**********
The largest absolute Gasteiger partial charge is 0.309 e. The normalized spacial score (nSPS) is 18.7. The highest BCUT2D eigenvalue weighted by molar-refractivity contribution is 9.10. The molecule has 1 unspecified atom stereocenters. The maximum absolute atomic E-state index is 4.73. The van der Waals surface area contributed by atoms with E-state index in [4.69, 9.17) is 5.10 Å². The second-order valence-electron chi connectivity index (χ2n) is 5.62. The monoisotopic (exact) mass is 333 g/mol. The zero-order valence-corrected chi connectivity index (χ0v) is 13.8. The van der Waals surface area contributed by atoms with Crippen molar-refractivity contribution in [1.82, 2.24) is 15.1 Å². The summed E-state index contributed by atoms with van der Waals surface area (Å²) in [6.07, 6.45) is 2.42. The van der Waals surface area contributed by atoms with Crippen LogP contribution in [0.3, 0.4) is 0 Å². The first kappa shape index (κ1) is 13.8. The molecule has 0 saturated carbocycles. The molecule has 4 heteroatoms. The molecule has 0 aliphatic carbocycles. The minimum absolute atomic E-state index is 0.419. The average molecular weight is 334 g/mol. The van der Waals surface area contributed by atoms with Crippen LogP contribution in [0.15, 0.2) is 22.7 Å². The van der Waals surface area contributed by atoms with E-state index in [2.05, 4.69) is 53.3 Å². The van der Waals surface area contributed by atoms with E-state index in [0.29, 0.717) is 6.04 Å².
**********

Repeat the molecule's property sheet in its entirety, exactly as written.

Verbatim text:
The largest absolute Gasteiger partial charge is 0.309 e. The normalized spacial score (nSPS) is 18.7. The highest BCUT2D eigenvalue weighted by molar-refractivity contribution is 9.10. The molecule has 1 unspecified atom stereocenters. The maximum absolute atomic E-state index is 4.73. The van der Waals surface area contributed by atoms with E-state index in [4.69, 9.17) is 5.10 Å². The second-order valence-electron chi connectivity index (χ2n) is 5.62. The monoisotopic (exact) mass is 333 g/mol. The zero-order valence-corrected chi connectivity index (χ0v) is 13.8. The van der Waals surface area contributed by atoms with Crippen molar-refractivity contribution in [1.82, 2.24) is 15.1 Å². The summed E-state index contributed by atoms with van der Waals surface area (Å²) in [6.07, 6.45) is 2.42. The van der Waals surface area contributed by atoms with Crippen LogP contribution in [0.3, 0.4) is 0 Å². The first kappa shape index (κ1) is 13.8. The molecule has 0 saturated carbocycles. The molecule has 4 heteroatoms. The molecule has 0 aliphatic carbocycles. The minimum absolute atomic E-state index is 0.419. The average molecular weight is 334 g/mol. The van der Waals surface area contributed by atoms with Crippen LogP contribution in [0.15, 0.2) is 22.7 Å². The van der Waals surface area contributed by atoms with E-state index in [2.05, 4.69) is 53.3 Å². The van der Waals surface area contributed by atoms with E-state index in [0.29, 0.717) is 6.04 Å².